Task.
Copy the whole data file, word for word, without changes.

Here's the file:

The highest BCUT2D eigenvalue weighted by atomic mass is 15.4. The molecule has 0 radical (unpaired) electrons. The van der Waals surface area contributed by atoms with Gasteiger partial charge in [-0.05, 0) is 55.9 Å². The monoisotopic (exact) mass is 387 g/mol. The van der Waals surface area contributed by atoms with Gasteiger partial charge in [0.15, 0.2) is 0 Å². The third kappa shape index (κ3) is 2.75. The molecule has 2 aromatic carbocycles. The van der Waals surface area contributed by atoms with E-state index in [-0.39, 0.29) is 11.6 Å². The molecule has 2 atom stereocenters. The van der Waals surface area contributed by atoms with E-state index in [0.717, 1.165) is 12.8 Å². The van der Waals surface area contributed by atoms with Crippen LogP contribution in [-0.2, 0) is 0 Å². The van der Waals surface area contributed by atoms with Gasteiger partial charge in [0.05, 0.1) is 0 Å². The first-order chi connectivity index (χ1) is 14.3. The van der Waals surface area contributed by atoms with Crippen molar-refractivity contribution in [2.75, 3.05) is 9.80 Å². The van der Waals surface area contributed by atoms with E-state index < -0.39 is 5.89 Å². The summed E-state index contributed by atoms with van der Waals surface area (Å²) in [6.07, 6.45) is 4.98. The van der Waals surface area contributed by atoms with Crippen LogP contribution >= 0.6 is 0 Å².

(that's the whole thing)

The highest BCUT2D eigenvalue weighted by atomic mass is 15.4. The molecule has 0 radical (unpaired) electrons. The van der Waals surface area contributed by atoms with Gasteiger partial charge in [-0.05, 0) is 55.9 Å². The monoisotopic (exact) mass is 387 g/mol. The van der Waals surface area contributed by atoms with Gasteiger partial charge in [0.15, 0.2) is 0 Å². The third kappa shape index (κ3) is 2.75. The molecule has 2 aromatic carbocycles. The van der Waals surface area contributed by atoms with E-state index in [-0.39, 0.29) is 11.6 Å². The molecule has 2 atom stereocenters. The van der Waals surface area contributed by atoms with E-state index in [0.717, 1.165) is 12.8 Å². The van der Waals surface area contributed by atoms with Crippen LogP contribution in [-0.2, 0) is 0 Å². The van der Waals surface area contributed by atoms with Gasteiger partial charge in [0.05, 0.1) is 0 Å². The first-order chi connectivity index (χ1) is 14.3. The van der Waals surface area contributed by atoms with Crippen molar-refractivity contribution in [2.75, 3.05) is 9.80 Å². The van der Waals surface area contributed by atoms with E-state index < -0.39 is 5.89 Å². The summed E-state index contributed by atoms with van der Waals surface area (Å²) in [6.07, 6.45) is 4.98. The van der Waals surface area contributed by atoms with Crippen LogP contribution >= 0.6 is 0 Å².